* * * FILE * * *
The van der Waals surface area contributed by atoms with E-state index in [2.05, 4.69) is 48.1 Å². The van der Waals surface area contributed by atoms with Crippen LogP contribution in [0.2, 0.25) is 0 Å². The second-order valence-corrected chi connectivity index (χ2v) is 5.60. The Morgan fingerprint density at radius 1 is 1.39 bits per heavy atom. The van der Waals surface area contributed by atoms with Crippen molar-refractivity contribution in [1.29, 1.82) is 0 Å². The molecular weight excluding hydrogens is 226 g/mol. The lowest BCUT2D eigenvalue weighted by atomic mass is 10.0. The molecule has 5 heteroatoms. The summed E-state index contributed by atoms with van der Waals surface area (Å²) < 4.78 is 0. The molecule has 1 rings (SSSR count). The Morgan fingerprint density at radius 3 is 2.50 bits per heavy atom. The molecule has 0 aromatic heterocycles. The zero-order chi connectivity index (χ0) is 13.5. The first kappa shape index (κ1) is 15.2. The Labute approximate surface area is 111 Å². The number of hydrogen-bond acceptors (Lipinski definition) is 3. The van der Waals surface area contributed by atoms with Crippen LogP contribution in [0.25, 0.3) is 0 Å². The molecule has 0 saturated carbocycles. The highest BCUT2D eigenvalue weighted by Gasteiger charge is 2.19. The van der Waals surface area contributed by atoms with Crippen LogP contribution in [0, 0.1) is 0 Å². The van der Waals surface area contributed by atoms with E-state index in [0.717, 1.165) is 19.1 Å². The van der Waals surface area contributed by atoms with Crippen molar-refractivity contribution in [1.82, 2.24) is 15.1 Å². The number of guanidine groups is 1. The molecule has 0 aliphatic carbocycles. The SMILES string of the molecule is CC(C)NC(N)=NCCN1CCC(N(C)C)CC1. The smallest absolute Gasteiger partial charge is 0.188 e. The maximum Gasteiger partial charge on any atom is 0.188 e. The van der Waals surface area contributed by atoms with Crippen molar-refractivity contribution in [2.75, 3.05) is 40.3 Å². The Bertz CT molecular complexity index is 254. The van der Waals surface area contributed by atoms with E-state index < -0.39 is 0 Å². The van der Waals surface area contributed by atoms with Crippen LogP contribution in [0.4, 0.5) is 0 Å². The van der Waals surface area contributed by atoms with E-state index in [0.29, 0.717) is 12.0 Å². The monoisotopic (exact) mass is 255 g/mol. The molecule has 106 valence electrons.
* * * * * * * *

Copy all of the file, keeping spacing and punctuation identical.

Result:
The van der Waals surface area contributed by atoms with E-state index in [2.05, 4.69) is 48.1 Å². The van der Waals surface area contributed by atoms with Crippen LogP contribution in [0.2, 0.25) is 0 Å². The second-order valence-corrected chi connectivity index (χ2v) is 5.60. The Morgan fingerprint density at radius 1 is 1.39 bits per heavy atom. The van der Waals surface area contributed by atoms with Crippen molar-refractivity contribution in [1.29, 1.82) is 0 Å². The molecular weight excluding hydrogens is 226 g/mol. The lowest BCUT2D eigenvalue weighted by atomic mass is 10.0. The molecule has 5 heteroatoms. The summed E-state index contributed by atoms with van der Waals surface area (Å²) < 4.78 is 0. The molecule has 1 rings (SSSR count). The Morgan fingerprint density at radius 3 is 2.50 bits per heavy atom. The molecule has 0 aromatic heterocycles. The zero-order chi connectivity index (χ0) is 13.5. The first kappa shape index (κ1) is 15.2. The Labute approximate surface area is 111 Å². The number of hydrogen-bond acceptors (Lipinski definition) is 3. The van der Waals surface area contributed by atoms with Crippen LogP contribution in [0.25, 0.3) is 0 Å². The molecule has 0 saturated carbocycles. The highest BCUT2D eigenvalue weighted by Gasteiger charge is 2.19. The van der Waals surface area contributed by atoms with Crippen LogP contribution in [0, 0.1) is 0 Å². The van der Waals surface area contributed by atoms with E-state index in [0.717, 1.165) is 19.1 Å². The van der Waals surface area contributed by atoms with Crippen molar-refractivity contribution in [1.82, 2.24) is 15.1 Å². The number of guanidine groups is 1. The molecule has 0 aliphatic carbocycles. The SMILES string of the molecule is CC(C)NC(N)=NCCN1CCC(N(C)C)CC1. The smallest absolute Gasteiger partial charge is 0.188 e. The maximum Gasteiger partial charge on any atom is 0.188 e. The van der Waals surface area contributed by atoms with Crippen molar-refractivity contribution in [2.75, 3.05) is 40.3 Å². The Bertz CT molecular complexity index is 254. The van der Waals surface area contributed by atoms with E-state index < -0.39 is 0 Å². The van der Waals surface area contributed by atoms with Crippen LogP contribution in [0.4, 0.5) is 0 Å². The van der Waals surface area contributed by atoms with E-state index in [0.29, 0.717) is 12.0 Å². The monoisotopic (exact) mass is 255 g/mol. The molecule has 106 valence electrons.